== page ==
The study examined six different non-psychoactive cannabinoids, which unlike THC, don't get you high. The cannabinoids were examined alone and in combination; they displayed "a diverse range of therapeutic qualities" that "target and switch off" pathways, preventing cancer from growing, according to U.S. News and World Report.
By Steve Elliott
Marijuana is the least likely to elevate the risk of automobile crashes of all substances studied, according to research recently published in the scientific journal Accident Analysis and Prevention.
Scientists at Columbia University performed a study to determine the connection between drug use and fatal auto crash risk, reports Paul Armentano at the National Organization for the Reform of Marijuana Laws (NORML). The authors reported that marijuana, at 1.83, had the lowest crash odds ratios of all substances identified.
Depressants were most likely to be associated with crash risk, with an estimated odds ratio of 4.83. Estimated odds ratios for other drug categories were 3.57 for stimulants, 3.41 for "polydrug use" (excluding alcohol), and 3.03 for narcotics.
The odds ratio for marijuana is similar to that reported in a 2012 meta-analysis of 66 separate studies which estimated that cannabis is associated with a "nominally increased" risk of accident, with an estimated odds ratio of 1.25. In that study, antihistamines (1.12) and the antibiotic penicillin (1.12) were close to cannabis in crash risk odds.
By Steve Elliott
Canadian medical marijuana company MediJean announced on Thursday it has developed a multifaceted program to help health care practitioners in the Great White North better understand the use of medical marijuana. The new program includes a Continuing Medical Education (CME) course, private cannabis medical communities, and a Health Care Practitioner engagement plan.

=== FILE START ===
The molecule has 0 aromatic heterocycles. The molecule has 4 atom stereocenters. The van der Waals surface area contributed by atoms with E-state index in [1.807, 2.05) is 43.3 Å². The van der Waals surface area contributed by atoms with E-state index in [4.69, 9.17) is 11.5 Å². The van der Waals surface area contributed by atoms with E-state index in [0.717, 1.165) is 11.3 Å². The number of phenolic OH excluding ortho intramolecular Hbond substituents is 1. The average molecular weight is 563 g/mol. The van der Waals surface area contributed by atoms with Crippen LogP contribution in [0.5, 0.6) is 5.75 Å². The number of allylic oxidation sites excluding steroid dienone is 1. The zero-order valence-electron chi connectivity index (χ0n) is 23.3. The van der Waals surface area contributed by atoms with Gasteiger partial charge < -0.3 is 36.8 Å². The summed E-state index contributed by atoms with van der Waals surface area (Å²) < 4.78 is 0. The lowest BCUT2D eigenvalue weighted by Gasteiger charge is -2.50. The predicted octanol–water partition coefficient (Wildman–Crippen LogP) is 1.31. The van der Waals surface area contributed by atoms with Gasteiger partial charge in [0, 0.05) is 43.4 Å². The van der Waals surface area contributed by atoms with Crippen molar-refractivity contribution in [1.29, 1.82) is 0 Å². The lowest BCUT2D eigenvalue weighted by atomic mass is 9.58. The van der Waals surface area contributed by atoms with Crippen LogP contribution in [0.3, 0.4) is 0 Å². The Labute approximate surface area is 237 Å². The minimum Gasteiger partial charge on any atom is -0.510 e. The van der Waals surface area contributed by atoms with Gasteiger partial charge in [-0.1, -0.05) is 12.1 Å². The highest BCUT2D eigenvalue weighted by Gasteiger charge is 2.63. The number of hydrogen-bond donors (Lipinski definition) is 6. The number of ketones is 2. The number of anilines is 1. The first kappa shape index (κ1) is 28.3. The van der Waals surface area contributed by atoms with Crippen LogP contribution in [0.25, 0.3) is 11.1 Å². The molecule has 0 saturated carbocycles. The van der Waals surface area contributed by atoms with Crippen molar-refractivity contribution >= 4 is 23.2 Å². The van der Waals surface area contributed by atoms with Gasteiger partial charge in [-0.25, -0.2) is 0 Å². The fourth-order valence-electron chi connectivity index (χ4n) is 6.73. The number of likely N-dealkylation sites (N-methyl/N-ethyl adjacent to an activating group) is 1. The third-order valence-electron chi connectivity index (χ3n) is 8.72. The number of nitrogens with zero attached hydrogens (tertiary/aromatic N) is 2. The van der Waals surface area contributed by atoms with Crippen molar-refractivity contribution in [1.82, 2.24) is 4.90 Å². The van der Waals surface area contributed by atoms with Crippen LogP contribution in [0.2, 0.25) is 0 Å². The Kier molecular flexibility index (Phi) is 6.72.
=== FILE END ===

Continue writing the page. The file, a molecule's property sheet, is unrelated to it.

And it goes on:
"Based on the discussions we are having with professionals in the health care sector and the research we have conducted, it is clear that Health Care Practitioners want more information on this innovative medicine," said Anton Mattadeen, chief strategy officer at MediJean. "We have a plan to help them."
The global perspective on medical marijuana is experiencing a transformation, as more people understand the health benefits of cannabis medicine. CNN's chief medical correspondent, Dr. Sanjay Gupta, illustrated this in his August 8 article, "Why I Changed My Mind On Weed." In this publication, Dr. Gupta said, "there are very legitimate medical applications [for marijuana]. In fact, sometimes marijuana is the only thing that works."
"MediJean recognizes that the medical community requires a wide body of accessible knowledge on medical marijuana in order to make more informed decisions prior to prescribing its use," reads a prepared statement from the company.
By Steve Elliott
MediJean, a bio-pharmaceutical medical marijuana company in Vancouver, B.C., Canada, on Tuesday released details on how the company is performing research and development around medical marijuana in Canada. The company is one of the first in Canada to get a research and development exemption from Health Canada that permits it to grow cannabis as part of the new Federal Marijuana for Medical Purposes Regulations (MMPR) program.
Home grows by Canadian patients are being phased out; those will no longer be allowed, and larger companies will commercially grow the medical cannabis supply, due to reorganization of the medical marijuana program by the Harper government.
The company said its R&D plans come from feedback and interviews with doctors, nurse practitioners and patients across the country who are calling for a scientific approach to medical marijuana.
MediJean said their commitment includes growing the knowledge bank that exists for cannabis. Currently they have their scientists performing research on the more than 200 "building block" cannabis strains that hold the most promise for medical marijuana products.
"We believe that through our systematic isolation of genotypes and marrying of diverse strains into products that can be tailored for specific disorders, that we can harness the power and diversity of this remarkable plant, and provide the best possible choices for our patients," said Anton Mattadeen, chief strategy officer at MediJean.
No Health Differences Were Found Between Daily Marijuana Users and Those Using No Marijuana
By Steve Elliott
Frequency of marijuana use is not measurably associated with the utilization of health services or with health status, according to findings from researchers at Boston Medical Center and Boston University School of Medicine.
As the most popular "illegal drug," the impact of cannabis upon health has become a hot topic as marijuana's legal status changes across the United States.